(UPDATE 2015: As the Preserve has become more popular with hikers, the trail surfaces have been churned to sandpit consistency. The upper trail sections are less affected, but getting there can be an ordeal. This area may be most appealing after precipitation, with a fat bike, or simply viewed from a long way away. If you don't like sand, run away.)
The best entry point for the El Cerro de Los Lunas Preserve is the parking area on NM6 (see marker). From here follow the signs. You'll ride about 1 mile on gravel and silt roads (not mapped here), to the beginning of this trail.
All trails have abundant goatheads and other spines. Tubeless and topped-up sealant is highly recommended. Take plenty of water and inflation (CO2 and pump). Large tires, for example 29'ers, and full suspension are best for the combination of steep, rough, loose conditions in this area.
El Cerro Bowl is the friendliest and most pleasant of the preserve trails. The trail tread is silt but the moderate grades make this a minimal obstacle. El Cerro North
and El Cerro Huning Ranch
traverse steep silt sections which are quite challenging and require some hiking.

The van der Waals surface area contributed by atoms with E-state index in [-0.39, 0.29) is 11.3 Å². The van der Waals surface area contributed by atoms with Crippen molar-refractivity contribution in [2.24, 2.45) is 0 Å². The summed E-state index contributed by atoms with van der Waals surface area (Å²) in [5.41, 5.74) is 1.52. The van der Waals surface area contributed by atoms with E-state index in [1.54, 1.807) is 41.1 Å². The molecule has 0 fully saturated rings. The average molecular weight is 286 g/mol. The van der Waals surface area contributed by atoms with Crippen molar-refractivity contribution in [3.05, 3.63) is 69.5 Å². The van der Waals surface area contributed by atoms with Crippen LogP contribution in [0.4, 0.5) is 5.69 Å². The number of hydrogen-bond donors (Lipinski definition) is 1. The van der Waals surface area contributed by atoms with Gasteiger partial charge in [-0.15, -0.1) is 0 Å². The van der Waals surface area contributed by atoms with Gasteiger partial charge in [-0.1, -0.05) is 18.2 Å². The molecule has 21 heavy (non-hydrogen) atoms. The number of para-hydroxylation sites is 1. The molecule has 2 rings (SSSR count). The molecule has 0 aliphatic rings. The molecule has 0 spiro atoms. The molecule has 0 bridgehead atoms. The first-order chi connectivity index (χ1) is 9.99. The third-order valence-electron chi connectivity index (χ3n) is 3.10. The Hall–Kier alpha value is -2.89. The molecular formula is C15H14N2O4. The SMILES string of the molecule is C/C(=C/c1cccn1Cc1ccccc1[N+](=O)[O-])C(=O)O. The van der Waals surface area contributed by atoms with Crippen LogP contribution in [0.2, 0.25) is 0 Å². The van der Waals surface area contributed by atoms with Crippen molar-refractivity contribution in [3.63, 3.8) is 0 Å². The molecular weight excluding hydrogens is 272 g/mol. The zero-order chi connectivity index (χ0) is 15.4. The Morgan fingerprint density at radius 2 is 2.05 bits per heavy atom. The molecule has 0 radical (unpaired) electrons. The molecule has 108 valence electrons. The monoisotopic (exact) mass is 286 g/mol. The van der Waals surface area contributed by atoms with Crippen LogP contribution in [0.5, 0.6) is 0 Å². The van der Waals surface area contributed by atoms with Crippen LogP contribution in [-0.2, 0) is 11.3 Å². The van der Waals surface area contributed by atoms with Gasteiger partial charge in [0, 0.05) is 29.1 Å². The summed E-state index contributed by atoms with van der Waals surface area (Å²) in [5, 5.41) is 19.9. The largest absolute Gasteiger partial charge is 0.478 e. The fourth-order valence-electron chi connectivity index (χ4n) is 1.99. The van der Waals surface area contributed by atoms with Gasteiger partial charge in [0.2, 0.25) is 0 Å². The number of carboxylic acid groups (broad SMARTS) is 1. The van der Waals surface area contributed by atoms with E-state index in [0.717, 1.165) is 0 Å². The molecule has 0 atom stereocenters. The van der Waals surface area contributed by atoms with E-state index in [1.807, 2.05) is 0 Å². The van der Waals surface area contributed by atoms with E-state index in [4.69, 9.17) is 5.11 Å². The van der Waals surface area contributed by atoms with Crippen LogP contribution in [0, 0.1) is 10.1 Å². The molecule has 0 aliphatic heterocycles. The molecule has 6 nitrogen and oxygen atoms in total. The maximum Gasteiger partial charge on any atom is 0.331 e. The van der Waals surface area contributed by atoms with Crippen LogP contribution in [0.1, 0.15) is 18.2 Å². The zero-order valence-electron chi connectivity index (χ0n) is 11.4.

The trail rolls along with a couple of short rocky and rooty sections which may require walking.
To do a loop on the upper mountain, the best direction is clockwise. Take the Bowl to El Cerro North
. Proceed up this 0.4 miles, then take a right onto El Cerro Connector
. Hike-a-bike a few hundred feet up to the plateau. Ride to El Cerro South
, which will take you around the south peaks area. Finally El Cerro West Escarpment
will bring you back to the beginning of Bowl.
Total loop distance is 5.2 miles. This is a tough ride requiring some hiking, but it's a nice challenge with great views for the adventurous.
The diverse riding conditions in this area reflect a diverse geologic history. The cerro (hill) is "two or more volcanoes of different ages." This volcanic rock provides the upper trails with steep slopes and abundant baby head rocks. Things have moved around too: "folding, thrusting, normal faulting, and uplift" have chopped up the volcanoes and caused the massive landslide at the north end.
The silty sand at lower elevations comes from eroding volcanics above, Rio Grande river deposits, and eolian (wind-blown) sources far away. (Ref: Love, et al. 1999, geoinfo.nmt.edu/staff%20/lo…